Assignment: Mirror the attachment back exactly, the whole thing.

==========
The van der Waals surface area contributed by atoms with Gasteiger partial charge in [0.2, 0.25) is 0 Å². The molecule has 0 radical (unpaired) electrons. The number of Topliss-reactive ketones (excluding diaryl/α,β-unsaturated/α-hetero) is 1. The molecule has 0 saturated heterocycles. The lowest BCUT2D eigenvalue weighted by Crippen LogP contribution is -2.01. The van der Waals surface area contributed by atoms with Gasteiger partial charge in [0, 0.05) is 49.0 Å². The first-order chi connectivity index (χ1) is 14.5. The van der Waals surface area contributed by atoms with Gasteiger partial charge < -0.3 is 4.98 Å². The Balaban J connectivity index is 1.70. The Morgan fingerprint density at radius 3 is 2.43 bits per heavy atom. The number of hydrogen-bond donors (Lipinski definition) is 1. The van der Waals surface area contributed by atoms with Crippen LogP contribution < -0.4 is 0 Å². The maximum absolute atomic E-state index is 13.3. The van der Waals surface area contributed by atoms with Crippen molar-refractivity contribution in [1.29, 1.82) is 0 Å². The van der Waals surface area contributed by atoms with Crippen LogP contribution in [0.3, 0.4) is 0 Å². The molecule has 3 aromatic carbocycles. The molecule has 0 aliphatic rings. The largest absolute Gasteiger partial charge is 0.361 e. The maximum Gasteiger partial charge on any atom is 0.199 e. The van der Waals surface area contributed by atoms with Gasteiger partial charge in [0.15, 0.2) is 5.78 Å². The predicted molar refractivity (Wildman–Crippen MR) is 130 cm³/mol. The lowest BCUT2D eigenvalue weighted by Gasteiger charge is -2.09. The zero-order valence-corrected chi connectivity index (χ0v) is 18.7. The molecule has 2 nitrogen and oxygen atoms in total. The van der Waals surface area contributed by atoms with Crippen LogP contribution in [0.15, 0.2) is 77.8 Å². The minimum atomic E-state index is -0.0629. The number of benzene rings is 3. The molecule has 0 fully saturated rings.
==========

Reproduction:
The van der Waals surface area contributed by atoms with Gasteiger partial charge in [0.2, 0.25) is 0 Å². The molecule has 0 radical (unpaired) electrons. The number of Topliss-reactive ketones (excluding diaryl/α,β-unsaturated/α-hetero) is 1. The molecule has 0 saturated heterocycles. The lowest BCUT2D eigenvalue weighted by Crippen LogP contribution is -2.01. The van der Waals surface area contributed by atoms with Gasteiger partial charge in [0, 0.05) is 49.0 Å². The first-order chi connectivity index (χ1) is 14.5. The van der Waals surface area contributed by atoms with Gasteiger partial charge < -0.3 is 4.98 Å². The Balaban J connectivity index is 1.70. The Morgan fingerprint density at radius 3 is 2.43 bits per heavy atom. The number of hydrogen-bond donors (Lipinski definition) is 1. The van der Waals surface area contributed by atoms with Crippen LogP contribution < -0.4 is 0 Å². The maximum absolute atomic E-state index is 13.3. The van der Waals surface area contributed by atoms with Crippen molar-refractivity contribution in [1.29, 1.82) is 0 Å². The van der Waals surface area contributed by atoms with Crippen LogP contribution in [0.3, 0.4) is 0 Å². The molecule has 3 aromatic carbocycles. The molecule has 0 aliphatic rings. The largest absolute Gasteiger partial charge is 0.361 e. The maximum Gasteiger partial charge on any atom is 0.199 e. The van der Waals surface area contributed by atoms with Gasteiger partial charge in [0.15, 0.2) is 5.78 Å². The predicted molar refractivity (Wildman–Crippen MR) is 130 cm³/mol. The lowest BCUT2D eigenvalue weighted by Gasteiger charge is -2.09. The zero-order valence-corrected chi connectivity index (χ0v) is 18.7. The molecule has 2 nitrogen and oxygen atoms in total. The van der Waals surface area contributed by atoms with Crippen LogP contribution in [0.15, 0.2) is 77.8 Å². The minimum atomic E-state index is -0.0629. The number of benzene rings is 3. The molecule has 0 fully saturated rings.